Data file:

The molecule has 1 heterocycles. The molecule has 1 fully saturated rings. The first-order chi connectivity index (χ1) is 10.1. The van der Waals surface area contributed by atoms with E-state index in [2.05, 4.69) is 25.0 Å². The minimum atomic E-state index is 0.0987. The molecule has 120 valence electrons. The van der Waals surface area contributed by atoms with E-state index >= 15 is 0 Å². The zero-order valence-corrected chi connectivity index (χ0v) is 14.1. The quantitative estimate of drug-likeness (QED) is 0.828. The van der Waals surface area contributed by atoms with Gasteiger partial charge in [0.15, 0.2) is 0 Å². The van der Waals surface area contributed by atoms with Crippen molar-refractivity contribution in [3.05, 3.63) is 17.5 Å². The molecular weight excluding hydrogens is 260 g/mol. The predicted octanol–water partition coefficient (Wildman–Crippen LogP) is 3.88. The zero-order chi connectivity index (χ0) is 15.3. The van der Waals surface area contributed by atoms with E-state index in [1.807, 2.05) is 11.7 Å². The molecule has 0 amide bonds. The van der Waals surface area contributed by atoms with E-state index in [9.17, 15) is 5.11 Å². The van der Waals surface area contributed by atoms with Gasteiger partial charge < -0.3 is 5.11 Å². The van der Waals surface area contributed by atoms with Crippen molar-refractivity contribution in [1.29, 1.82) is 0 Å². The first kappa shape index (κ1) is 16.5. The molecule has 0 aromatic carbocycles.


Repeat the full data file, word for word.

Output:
The molecule has 1 heterocycles. The molecule has 1 fully saturated rings. The first-order chi connectivity index (χ1) is 10.1. The van der Waals surface area contributed by atoms with E-state index in [2.05, 4.69) is 25.0 Å². The minimum atomic E-state index is 0.0987. The molecule has 120 valence electrons. The van der Waals surface area contributed by atoms with E-state index >= 15 is 0 Å². The zero-order valence-corrected chi connectivity index (χ0v) is 14.1. The quantitative estimate of drug-likeness (QED) is 0.828. The van der Waals surface area contributed by atoms with Gasteiger partial charge in [0.15, 0.2) is 0 Å². The van der Waals surface area contributed by atoms with Crippen molar-refractivity contribution in [3.05, 3.63) is 17.5 Å². The molecular weight excluding hydrogens is 260 g/mol. The predicted octanol–water partition coefficient (Wildman–Crippen LogP) is 3.88. The zero-order chi connectivity index (χ0) is 15.3. The van der Waals surface area contributed by atoms with E-state index in [1.807, 2.05) is 11.7 Å². The molecule has 0 amide bonds. The van der Waals surface area contributed by atoms with E-state index in [9.17, 15) is 5.11 Å². The van der Waals surface area contributed by atoms with Gasteiger partial charge < -0.3 is 5.11 Å². The van der Waals surface area contributed by atoms with Crippen molar-refractivity contribution in [1.29, 1.82) is 0 Å². The first kappa shape index (κ1) is 16.5. The molecule has 0 aromatic carbocycles.